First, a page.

President Obama has failed to show leadership as Congress struggles to reduce the nation's daunting debt problems, former Sen. Judd Gregg said.
To convince Americans to make the difficult choices to reduce the debt and deficit burden will require a concerted effort from both sides, the New Hampshire Republican said an interview with CNBC.
But the Democratic president has not taken the lead, declining even to push for the recommendations of his own deficit reduction committee, of which Gregg was a member, he said.
"The table was set. All the president had to do was step forward and give us leadership," Gregg said. "We've had virtually no leadership coming out of this White House on this issue of fiscal responsibility."
The criticism comes at a time when Congress is trying to fix its debt and deficit issuesdomestically, and European peripheral nations such as Greece and Portugal are forced to do the same.
Gregg noted the danger in which the US finds itself and said the Republican presidential field has a number of solid candidates who can challenge Obama.
"We're either going to have a fiscal crisis where the world loses confidence in the dollar and we find it hard to sell our debt—that's going to occur within I believe the next four to five years—or you're going to step up and do something substantive on the fiscal policy side," he said. "If the president wants to be president his job is to lead the nation, and we need some action on these accounts."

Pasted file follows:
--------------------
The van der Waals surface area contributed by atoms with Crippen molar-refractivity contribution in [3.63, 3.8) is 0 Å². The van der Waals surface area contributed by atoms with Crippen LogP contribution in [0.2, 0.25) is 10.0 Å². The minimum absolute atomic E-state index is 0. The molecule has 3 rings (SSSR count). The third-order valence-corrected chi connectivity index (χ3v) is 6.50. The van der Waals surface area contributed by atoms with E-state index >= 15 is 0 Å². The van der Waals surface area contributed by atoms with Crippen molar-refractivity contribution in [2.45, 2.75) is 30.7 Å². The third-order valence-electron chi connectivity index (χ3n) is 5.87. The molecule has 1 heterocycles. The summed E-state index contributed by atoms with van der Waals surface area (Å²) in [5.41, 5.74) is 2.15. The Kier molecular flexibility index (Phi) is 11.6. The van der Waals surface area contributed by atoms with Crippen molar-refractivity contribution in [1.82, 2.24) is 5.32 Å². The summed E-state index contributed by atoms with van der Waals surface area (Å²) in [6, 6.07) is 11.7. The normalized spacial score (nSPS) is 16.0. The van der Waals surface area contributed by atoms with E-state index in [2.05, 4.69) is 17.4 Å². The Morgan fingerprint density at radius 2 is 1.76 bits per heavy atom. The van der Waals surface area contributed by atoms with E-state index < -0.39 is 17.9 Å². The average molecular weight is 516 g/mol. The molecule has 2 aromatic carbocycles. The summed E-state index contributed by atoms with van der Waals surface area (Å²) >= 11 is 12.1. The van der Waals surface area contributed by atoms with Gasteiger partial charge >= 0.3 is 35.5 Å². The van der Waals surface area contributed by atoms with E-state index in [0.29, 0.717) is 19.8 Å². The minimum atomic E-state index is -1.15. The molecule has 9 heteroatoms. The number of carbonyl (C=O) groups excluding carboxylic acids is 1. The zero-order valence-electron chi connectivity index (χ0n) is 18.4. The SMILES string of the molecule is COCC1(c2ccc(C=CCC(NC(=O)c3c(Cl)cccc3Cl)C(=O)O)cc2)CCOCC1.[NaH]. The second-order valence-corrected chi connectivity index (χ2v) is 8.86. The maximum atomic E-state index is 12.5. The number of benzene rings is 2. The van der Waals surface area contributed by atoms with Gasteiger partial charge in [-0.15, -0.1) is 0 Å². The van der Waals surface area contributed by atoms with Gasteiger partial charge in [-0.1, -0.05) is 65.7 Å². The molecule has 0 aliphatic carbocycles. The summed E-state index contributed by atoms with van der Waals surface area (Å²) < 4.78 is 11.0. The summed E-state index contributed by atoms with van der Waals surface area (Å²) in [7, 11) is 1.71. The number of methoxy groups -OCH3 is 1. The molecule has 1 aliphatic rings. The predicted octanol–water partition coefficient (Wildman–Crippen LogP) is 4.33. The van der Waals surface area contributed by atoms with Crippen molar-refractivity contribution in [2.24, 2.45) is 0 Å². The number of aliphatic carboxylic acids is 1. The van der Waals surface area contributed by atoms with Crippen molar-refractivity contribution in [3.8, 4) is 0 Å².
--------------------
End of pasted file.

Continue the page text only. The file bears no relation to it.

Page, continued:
In addition to his criticism of Obama, he also faulted a plan from Rep. Paul Ryan, the Wisconsin Republican, who floated his own austerity plan that has run into strong political opposition, in part because of an aggressive revamping of the Medicare and Medicaid programs.
Gregg said the big fault in Ryan's plan was that it was cast as a Republican fix and did not include enough input from the Democratic side.
"You've got to do this in concert, together. You've got to hold hands on these big issues like Medicare and Social Security," Gregg said. "American people don't accept action on these accounts unless they deem them to be fair. And fairness, by definition in American politics, means it must be bipartisan and it must have presidential leadership."